“A sign!” I sang out loud in a melodic mix of relief and excitement. I wasn’t really, truly lost. Every now and then I could see the tree-cleared ski run on the mountain next to me. I could hear a river. I had drawn a mental map and I was still kind of moving in, what I thought, was the right direction. I could always back-track too. Still, I felt so elated I hugged the wooden post. Thinking you’re on the right track is a whole different experience than knowing you’re on the right track.
Thirty minutes earlier I was standing at 2215m. I had run up to Roc de la Calme, the highest peak of the Font Romeu ski resort that I could run to. I lingered at the top, feeling quite proud my three week injury-induced run hiatus was officially over. I marinated in the view but as I turned to run home, I was faced with a fork in the trail. Right, back down the way I came. Or left… Left, I figured, I would go down and around, joining back half way back where I had come from. “Hmmm….decisions, decisions.” My feet turned left and the rest of my body followed while my brain was still making a list of pros and cons.
Down a black-diamond run I staggered, stepping sideways to handle the gradient, dipping in and out of the single track on the side of the main ski run. I started to question my decision. I glanced back up where I had just come from, knowing I would practically have to crawl up the slope if I changed my mind. I looked out at the magnificent mountain panorama inviting me to continue and recommitted. Eventually I slid (literally) on to a dirt road that brought me to a marshy grass path. After I gingerly Mission-Impossibled through an electric cattle fence, there, seemingly out of no where was a lake.
I ran along the shore, jumping puddles here and there where the lake had spilled over, until the trail split. Left I went again, compelled by curiosity to feel the temperature of the water. It was surprisingly warm.
I continued to follow the narrow trail next to the lake. The trail was technical with rocky downhills, long sections of slippery tree roots, and the occasional scamper up rocks to dodge a flooded section. Eventually, I reached the top of the lake and, standing on a mad-made wooden bridge over an escaping stream, found myself eye level with the lake. From there, there was only one path so I followed it.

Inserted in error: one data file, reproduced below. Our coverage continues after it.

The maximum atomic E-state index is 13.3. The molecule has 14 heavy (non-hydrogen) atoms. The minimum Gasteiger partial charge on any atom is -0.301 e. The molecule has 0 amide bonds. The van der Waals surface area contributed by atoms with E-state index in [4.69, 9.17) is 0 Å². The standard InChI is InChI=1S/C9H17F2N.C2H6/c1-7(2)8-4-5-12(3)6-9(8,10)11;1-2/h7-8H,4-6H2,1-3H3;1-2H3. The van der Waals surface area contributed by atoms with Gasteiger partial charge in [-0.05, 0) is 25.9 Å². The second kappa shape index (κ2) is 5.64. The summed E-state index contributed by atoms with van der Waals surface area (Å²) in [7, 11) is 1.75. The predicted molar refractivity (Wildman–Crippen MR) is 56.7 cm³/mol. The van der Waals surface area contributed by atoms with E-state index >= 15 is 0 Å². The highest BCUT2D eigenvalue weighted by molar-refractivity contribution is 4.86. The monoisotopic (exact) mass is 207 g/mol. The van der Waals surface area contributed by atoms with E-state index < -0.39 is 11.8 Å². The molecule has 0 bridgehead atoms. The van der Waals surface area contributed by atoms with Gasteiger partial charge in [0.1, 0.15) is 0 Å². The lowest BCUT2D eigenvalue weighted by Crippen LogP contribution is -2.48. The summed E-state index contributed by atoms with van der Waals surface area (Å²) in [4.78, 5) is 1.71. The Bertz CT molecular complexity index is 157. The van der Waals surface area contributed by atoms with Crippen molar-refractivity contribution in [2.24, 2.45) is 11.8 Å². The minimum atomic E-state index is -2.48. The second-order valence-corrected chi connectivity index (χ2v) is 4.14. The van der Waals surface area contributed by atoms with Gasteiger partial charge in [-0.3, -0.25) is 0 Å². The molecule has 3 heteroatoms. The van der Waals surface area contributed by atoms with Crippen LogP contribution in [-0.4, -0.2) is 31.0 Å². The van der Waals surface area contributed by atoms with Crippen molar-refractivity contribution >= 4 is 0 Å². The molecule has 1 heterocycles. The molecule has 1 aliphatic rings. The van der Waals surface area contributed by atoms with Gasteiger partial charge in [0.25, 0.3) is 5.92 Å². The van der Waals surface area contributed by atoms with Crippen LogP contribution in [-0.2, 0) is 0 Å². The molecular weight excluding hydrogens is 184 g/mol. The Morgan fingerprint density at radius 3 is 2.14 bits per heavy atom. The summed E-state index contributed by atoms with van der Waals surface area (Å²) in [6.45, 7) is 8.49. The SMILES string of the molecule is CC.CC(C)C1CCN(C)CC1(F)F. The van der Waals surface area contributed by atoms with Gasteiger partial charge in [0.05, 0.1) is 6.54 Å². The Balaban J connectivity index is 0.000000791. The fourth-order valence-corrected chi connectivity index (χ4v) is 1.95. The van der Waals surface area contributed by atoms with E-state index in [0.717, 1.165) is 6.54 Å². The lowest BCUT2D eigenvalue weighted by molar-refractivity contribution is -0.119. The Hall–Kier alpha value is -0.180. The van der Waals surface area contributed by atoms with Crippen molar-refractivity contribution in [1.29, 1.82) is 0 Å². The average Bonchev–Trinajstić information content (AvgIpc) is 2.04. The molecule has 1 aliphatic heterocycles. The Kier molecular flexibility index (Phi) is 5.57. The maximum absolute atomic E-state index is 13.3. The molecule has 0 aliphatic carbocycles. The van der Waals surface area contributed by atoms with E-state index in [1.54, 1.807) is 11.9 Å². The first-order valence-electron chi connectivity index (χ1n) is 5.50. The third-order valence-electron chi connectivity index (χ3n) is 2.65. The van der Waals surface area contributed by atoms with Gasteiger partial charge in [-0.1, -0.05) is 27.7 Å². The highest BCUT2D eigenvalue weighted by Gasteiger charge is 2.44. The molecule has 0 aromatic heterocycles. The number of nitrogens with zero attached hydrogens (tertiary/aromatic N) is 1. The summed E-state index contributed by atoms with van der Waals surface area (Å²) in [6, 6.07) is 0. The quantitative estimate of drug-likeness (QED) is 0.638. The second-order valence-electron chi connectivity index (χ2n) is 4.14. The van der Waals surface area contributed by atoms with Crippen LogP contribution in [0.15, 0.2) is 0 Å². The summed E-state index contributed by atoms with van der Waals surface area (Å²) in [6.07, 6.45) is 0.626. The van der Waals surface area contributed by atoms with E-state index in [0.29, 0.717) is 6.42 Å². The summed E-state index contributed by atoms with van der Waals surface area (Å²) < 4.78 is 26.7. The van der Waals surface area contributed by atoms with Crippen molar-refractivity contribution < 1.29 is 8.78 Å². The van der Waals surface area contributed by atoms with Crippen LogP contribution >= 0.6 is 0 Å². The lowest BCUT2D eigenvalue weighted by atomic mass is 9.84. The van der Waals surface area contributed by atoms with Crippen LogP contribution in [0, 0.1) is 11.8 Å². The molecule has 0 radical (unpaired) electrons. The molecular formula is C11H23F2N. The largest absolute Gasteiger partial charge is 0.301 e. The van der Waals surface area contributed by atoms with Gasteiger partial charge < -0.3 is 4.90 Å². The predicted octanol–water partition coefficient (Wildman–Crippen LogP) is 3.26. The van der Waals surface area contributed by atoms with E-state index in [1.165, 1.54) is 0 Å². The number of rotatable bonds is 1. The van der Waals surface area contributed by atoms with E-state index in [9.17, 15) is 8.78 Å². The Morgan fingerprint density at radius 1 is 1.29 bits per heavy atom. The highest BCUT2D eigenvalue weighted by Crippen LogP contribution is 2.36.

“Why does this keep going left? And down?” I worried. My mental GPS was repeatedly telling me I needed to go right. It was also starting to suggest I “make a u-turn at the next legal opportunity”. I stopped, needing a moment to figure out whether I should keep trekking down the 13% eroded rocky path or back track. I tilted my neck up the hill to look at what I would have to climb. I looked down at the technical path ahead. I looked at my cell phone, no service. I reached in my pocket for my emergency gel and down I went.
My easy 60 minute run had come and gone. This was an adventure trail run now. The hour had come and gone. Given the state of the path I was on now, the trail had come and gone too. I pushed on, no longer looking at the scenery but looking for a sign, a landmark, anything.
Ten (but what seemed like 30 minutes) later, I rounded a corner and squinted. It was either the sign-iest looking tree in the world or a sign. I got closer and it was a sign! I was so happy I sang out loud, figuring no one was around for miles. I hugged the post. I didn’t know the exact places the sign pointed to but they pointed to somewhere and that’s where I was going.